Statistics tell us that adults in the UK are slowly but surely getting better at recycling – especially since the introduction of the fairly recent plastic bag charge, which has forced people to think about their actions – but what about our children? Waste and recycling is tackled by the National Curriculum in schools from Key Stage 1 now, but we all know that kids tend to learn some things better through example rather than simple spoken word. Meaning, if you don’t engage your child in recycling at home, they are less likely to be interested in it, or do it themselves when they are older.
So, how can you get your child into recycling at home? Follow our tips below.
Lead by example
Children love to pretend to be adults, so if your little one sees you reusing and recycling at home (and when you are out and about) they are far more likely to want to do the same, and learn more about what it is you are doing. Pique their interest early on, and normalise your actions.
Make recycling fun
Help your child to learn about recycling in a fun way by setting up a home recycling centre, with different boxes for each type of recyclable. This will be a great game for a small child. Label each box, and let your child explore the world of recycling through learning about the different types and choosing which box to place each item in. Why not make up a song about recycling which you can sing when you’re doing this?
Take the bins out with the kids
Let your little one get involved in taking the recycling out to your bin, and putting the bin outside the house to be collected. Not only will this make them feel included and important, but it will also get them thinking about what happens to the recycling; where does their waste go after the truck has been and collected it?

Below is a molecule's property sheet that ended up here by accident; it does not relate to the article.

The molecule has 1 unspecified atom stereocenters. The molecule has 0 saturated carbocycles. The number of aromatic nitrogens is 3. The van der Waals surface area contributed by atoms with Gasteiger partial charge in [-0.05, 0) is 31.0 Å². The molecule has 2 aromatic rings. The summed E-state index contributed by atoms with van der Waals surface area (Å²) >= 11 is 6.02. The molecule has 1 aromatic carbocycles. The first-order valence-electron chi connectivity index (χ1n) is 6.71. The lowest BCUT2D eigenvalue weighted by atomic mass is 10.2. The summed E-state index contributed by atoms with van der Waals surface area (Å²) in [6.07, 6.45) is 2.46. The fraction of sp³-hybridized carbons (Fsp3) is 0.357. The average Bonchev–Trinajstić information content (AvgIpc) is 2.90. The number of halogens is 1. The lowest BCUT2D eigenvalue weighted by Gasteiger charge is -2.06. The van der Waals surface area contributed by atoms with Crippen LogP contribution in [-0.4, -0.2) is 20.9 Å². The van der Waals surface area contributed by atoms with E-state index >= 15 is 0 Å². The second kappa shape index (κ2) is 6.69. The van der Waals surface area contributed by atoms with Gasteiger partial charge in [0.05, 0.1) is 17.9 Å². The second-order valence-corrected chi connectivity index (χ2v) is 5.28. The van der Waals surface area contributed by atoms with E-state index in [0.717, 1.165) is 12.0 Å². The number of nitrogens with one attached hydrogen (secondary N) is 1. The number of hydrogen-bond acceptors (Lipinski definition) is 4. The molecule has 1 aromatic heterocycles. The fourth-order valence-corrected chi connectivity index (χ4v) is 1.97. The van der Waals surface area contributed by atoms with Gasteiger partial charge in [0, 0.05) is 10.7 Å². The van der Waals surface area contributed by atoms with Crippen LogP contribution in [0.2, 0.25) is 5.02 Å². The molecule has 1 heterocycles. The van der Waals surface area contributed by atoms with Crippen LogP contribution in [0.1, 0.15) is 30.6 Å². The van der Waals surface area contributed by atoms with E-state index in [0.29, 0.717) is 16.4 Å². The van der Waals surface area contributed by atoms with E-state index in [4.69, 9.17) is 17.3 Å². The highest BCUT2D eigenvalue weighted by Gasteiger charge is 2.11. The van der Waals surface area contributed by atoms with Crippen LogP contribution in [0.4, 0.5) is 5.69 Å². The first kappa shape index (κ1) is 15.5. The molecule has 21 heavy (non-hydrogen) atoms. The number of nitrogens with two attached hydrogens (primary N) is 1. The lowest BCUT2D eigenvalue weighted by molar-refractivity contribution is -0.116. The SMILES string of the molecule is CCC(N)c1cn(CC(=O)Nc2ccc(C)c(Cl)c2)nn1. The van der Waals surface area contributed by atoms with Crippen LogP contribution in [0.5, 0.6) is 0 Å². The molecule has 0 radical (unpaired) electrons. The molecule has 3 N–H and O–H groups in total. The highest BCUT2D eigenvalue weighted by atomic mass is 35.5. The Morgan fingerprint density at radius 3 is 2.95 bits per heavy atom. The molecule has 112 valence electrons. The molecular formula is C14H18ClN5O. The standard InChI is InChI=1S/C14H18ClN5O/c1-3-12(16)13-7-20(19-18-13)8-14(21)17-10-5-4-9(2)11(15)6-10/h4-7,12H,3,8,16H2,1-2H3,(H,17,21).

Pack a green lunchbox
Aim for a zero waste lunchbox for your kids – make it fun, and over time explain why it is better than a lunchbox full of items in plastic wrappers and new plastic bottles. This will no doubt have a positive impact on what your child is eating too; pre-packaged food often contains additives that aren’t found in fresh or home-cooked foods.
Start a compost bin or wormery
Setting up a compost heap will get children interested in food waste and how it can be recycled into compost rather than being sent to landfill. Following this up with gardening sessions using your compost would cement the lesson, and help them understand.
Why not have regular craft sessions with your child, where you make fun things from rubbish? Think Blue Peter, and collect items such as toilet roll tubes, plastic bottles, paper and bottle tops for your creations. You’ll be surprised at what you can make with items you’d usually pop in the recycling bin.
Play online games
Many children love playing games on tablets or computers, so try directing them towards recycling related games such as this one by Science Kids, in which the player sorts waste into recycling or compost.
Featured image credit: Pixabay